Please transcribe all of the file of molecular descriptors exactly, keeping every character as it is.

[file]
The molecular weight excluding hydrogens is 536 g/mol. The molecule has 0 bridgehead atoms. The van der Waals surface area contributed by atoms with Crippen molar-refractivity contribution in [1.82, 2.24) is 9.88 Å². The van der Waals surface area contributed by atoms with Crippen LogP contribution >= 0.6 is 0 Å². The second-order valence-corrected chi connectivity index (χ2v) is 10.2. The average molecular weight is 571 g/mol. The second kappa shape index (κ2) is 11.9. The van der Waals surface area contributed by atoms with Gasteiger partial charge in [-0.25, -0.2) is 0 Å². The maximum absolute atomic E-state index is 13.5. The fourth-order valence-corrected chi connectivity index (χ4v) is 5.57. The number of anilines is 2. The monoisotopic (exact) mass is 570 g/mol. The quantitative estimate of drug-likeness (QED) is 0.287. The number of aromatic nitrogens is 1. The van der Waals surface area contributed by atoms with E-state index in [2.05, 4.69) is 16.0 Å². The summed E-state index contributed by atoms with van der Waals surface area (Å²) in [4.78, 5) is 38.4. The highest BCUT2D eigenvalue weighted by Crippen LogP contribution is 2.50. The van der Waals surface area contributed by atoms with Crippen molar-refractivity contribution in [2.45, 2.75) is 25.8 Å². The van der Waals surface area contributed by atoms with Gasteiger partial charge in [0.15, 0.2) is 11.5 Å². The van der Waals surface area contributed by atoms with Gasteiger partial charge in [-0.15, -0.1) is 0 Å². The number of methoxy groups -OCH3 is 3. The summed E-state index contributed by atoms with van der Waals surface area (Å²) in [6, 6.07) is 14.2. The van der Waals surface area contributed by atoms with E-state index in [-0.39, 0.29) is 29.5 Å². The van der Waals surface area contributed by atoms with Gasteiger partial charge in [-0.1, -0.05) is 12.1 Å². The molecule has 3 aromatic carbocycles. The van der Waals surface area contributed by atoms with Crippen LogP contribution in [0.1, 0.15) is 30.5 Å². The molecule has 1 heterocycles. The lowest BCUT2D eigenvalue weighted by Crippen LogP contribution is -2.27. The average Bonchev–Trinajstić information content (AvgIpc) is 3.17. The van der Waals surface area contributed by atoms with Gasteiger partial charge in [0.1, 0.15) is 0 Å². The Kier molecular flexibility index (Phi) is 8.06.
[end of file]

The molecular weight excluding hydrogens is 536 g/mol. The molecule has 0 bridgehead atoms. The van der Waals surface area contributed by atoms with Crippen molar-refractivity contribution in [1.82, 2.24) is 9.88 Å². The van der Waals surface area contributed by atoms with Crippen LogP contribution >= 0.6 is 0 Å². The second-order valence-corrected chi connectivity index (χ2v) is 10.2. The average molecular weight is 571 g/mol. The second kappa shape index (κ2) is 11.9. The van der Waals surface area contributed by atoms with Gasteiger partial charge in [-0.25, -0.2) is 0 Å². The maximum absolute atomic E-state index is 13.5. The fourth-order valence-corrected chi connectivity index (χ4v) is 5.57. The number of anilines is 2. The monoisotopic (exact) mass is 570 g/mol. The quantitative estimate of drug-likeness (QED) is 0.287. The number of aromatic nitrogens is 1. The van der Waals surface area contributed by atoms with E-state index in [2.05, 4.69) is 16.0 Å². The summed E-state index contributed by atoms with van der Waals surface area (Å²) in [4.78, 5) is 38.4. The highest BCUT2D eigenvalue weighted by Crippen LogP contribution is 2.50. The van der Waals surface area contributed by atoms with Crippen molar-refractivity contribution in [2.45, 2.75) is 25.8 Å². The van der Waals surface area contributed by atoms with Gasteiger partial charge in [0.15, 0.2) is 11.5 Å². The van der Waals surface area contributed by atoms with Gasteiger partial charge in [-0.15, -0.1) is 0 Å². The number of methoxy groups -OCH3 is 3. The summed E-state index contributed by atoms with van der Waals surface area (Å²) in [6, 6.07) is 14.2. The van der Waals surface area contributed by atoms with E-state index in [-0.39, 0.29) is 29.5 Å². The van der Waals surface area contributed by atoms with Gasteiger partial charge in [-0.1, -0.05) is 12.1 Å². The molecule has 3 aromatic carbocycles. The van der Waals surface area contributed by atoms with Crippen LogP contribution in [0.1, 0.15) is 30.5 Å². The molecule has 1 heterocycles. The lowest BCUT2D eigenvalue weighted by Crippen LogP contribution is -2.27. The average Bonchev–Trinajstić information content (AvgIpc) is 3.17. The van der Waals surface area contributed by atoms with Gasteiger partial charge in [0.1, 0.15) is 0 Å². The Kier molecular flexibility index (Phi) is 8.06.